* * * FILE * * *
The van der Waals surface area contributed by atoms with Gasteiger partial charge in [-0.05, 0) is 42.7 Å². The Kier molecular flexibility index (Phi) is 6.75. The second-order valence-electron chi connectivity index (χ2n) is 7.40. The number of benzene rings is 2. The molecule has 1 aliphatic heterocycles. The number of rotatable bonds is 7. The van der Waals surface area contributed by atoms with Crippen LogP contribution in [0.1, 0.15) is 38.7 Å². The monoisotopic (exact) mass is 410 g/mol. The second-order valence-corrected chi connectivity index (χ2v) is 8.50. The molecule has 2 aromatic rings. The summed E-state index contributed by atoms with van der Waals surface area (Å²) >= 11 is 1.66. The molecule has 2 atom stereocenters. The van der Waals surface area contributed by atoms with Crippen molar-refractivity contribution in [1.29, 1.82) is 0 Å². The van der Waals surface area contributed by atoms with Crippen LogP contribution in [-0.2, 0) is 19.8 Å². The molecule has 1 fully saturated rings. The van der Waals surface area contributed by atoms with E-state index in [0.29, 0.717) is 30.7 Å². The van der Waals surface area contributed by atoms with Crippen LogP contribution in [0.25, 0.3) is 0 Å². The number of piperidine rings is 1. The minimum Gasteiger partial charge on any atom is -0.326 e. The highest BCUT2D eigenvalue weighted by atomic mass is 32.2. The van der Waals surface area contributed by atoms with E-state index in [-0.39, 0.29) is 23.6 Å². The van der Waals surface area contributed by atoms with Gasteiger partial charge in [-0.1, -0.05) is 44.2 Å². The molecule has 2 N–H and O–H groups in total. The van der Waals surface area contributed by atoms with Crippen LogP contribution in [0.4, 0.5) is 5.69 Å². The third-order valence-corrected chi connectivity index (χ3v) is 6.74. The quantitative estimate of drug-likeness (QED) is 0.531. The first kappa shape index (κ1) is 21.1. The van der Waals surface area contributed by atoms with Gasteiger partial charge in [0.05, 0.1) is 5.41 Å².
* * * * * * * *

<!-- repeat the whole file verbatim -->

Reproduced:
The van der Waals surface area contributed by atoms with Gasteiger partial charge in [-0.05, 0) is 42.7 Å². The Kier molecular flexibility index (Phi) is 6.75. The second-order valence-electron chi connectivity index (χ2n) is 7.40. The number of benzene rings is 2. The molecule has 1 aliphatic heterocycles. The number of rotatable bonds is 7. The van der Waals surface area contributed by atoms with Crippen LogP contribution in [0.1, 0.15) is 38.7 Å². The monoisotopic (exact) mass is 410 g/mol. The second-order valence-corrected chi connectivity index (χ2v) is 8.50. The molecule has 2 aromatic rings. The summed E-state index contributed by atoms with van der Waals surface area (Å²) >= 11 is 1.66. The molecule has 2 atom stereocenters. The van der Waals surface area contributed by atoms with Crippen molar-refractivity contribution in [1.29, 1.82) is 0 Å². The van der Waals surface area contributed by atoms with Crippen LogP contribution in [-0.2, 0) is 19.8 Å². The molecule has 1 fully saturated rings. The van der Waals surface area contributed by atoms with E-state index in [0.29, 0.717) is 30.7 Å². The van der Waals surface area contributed by atoms with Crippen LogP contribution in [0.25, 0.3) is 0 Å². The number of piperidine rings is 1. The minimum Gasteiger partial charge on any atom is -0.326 e. The highest BCUT2D eigenvalue weighted by atomic mass is 32.2. The van der Waals surface area contributed by atoms with E-state index in [-0.39, 0.29) is 23.6 Å². The van der Waals surface area contributed by atoms with Gasteiger partial charge in [-0.1, -0.05) is 44.2 Å². The molecule has 2 N–H and O–H groups in total. The van der Waals surface area contributed by atoms with Crippen LogP contribution in [0.4, 0.5) is 5.69 Å². The third-order valence-corrected chi connectivity index (χ3v) is 6.74. The quantitative estimate of drug-likeness (QED) is 0.531. The first kappa shape index (κ1) is 21.1. The van der Waals surface area contributed by atoms with Gasteiger partial charge in [0.05, 0.1) is 5.41 Å².